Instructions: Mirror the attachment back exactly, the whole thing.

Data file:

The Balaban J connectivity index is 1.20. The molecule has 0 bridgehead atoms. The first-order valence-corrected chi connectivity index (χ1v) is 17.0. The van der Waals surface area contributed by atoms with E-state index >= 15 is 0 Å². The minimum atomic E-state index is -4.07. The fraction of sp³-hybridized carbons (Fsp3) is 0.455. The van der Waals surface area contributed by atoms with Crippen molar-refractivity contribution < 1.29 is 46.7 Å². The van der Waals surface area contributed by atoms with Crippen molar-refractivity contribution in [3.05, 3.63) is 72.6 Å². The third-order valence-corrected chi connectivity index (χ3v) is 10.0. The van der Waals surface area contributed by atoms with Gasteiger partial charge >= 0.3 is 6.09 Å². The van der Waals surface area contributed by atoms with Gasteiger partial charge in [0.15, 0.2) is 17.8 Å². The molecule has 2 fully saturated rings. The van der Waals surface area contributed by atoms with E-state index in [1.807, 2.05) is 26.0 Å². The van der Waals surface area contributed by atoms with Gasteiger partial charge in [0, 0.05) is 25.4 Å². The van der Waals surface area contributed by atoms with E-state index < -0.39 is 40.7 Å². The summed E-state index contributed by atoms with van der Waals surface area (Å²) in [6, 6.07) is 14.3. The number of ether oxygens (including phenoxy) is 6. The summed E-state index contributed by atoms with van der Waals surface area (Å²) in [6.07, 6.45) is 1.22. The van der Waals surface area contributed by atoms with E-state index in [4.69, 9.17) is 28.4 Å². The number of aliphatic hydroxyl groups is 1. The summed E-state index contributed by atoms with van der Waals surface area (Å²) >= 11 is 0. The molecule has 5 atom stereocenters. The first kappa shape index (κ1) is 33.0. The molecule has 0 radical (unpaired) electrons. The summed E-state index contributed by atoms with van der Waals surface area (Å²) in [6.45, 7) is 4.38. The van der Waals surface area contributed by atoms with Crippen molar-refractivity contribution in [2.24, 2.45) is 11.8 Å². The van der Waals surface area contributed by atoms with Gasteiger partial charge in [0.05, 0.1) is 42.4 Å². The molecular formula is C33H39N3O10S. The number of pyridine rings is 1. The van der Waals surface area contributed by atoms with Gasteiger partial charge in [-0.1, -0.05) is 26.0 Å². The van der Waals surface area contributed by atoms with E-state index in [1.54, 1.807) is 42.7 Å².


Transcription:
The Balaban J connectivity index is 1.20. The molecule has 0 bridgehead atoms. The first-order valence-corrected chi connectivity index (χ1v) is 17.0. The van der Waals surface area contributed by atoms with E-state index >= 15 is 0 Å². The minimum atomic E-state index is -4.07. The fraction of sp³-hybridized carbons (Fsp3) is 0.455. The van der Waals surface area contributed by atoms with Crippen molar-refractivity contribution < 1.29 is 46.7 Å². The van der Waals surface area contributed by atoms with Crippen molar-refractivity contribution in [3.05, 3.63) is 72.6 Å². The third-order valence-corrected chi connectivity index (χ3v) is 10.0. The van der Waals surface area contributed by atoms with Gasteiger partial charge >= 0.3 is 6.09 Å². The van der Waals surface area contributed by atoms with Gasteiger partial charge in [0.15, 0.2) is 17.8 Å². The molecule has 2 fully saturated rings. The van der Waals surface area contributed by atoms with E-state index in [1.807, 2.05) is 26.0 Å². The van der Waals surface area contributed by atoms with Gasteiger partial charge in [0, 0.05) is 25.4 Å². The van der Waals surface area contributed by atoms with E-state index < -0.39 is 40.7 Å². The summed E-state index contributed by atoms with van der Waals surface area (Å²) in [6, 6.07) is 14.3. The number of ether oxygens (including phenoxy) is 6. The summed E-state index contributed by atoms with van der Waals surface area (Å²) in [6.07, 6.45) is 1.22. The van der Waals surface area contributed by atoms with E-state index in [4.69, 9.17) is 28.4 Å². The number of aliphatic hydroxyl groups is 1. The summed E-state index contributed by atoms with van der Waals surface area (Å²) >= 11 is 0. The molecule has 5 atom stereocenters. The first kappa shape index (κ1) is 33.0. The molecule has 0 radical (unpaired) electrons. The summed E-state index contributed by atoms with van der Waals surface area (Å²) in [6.45, 7) is 4.38. The van der Waals surface area contributed by atoms with Crippen molar-refractivity contribution in [2.24, 2.45) is 11.8 Å². The van der Waals surface area contributed by atoms with Gasteiger partial charge in [0.05, 0.1) is 42.4 Å². The molecular formula is C33H39N3O10S. The number of pyridine rings is 1. The van der Waals surface area contributed by atoms with Gasteiger partial charge in [-0.1, -0.05) is 26.0 Å². The van der Waals surface area contributed by atoms with E-state index in [1.54, 1.807) is 42.7 Å².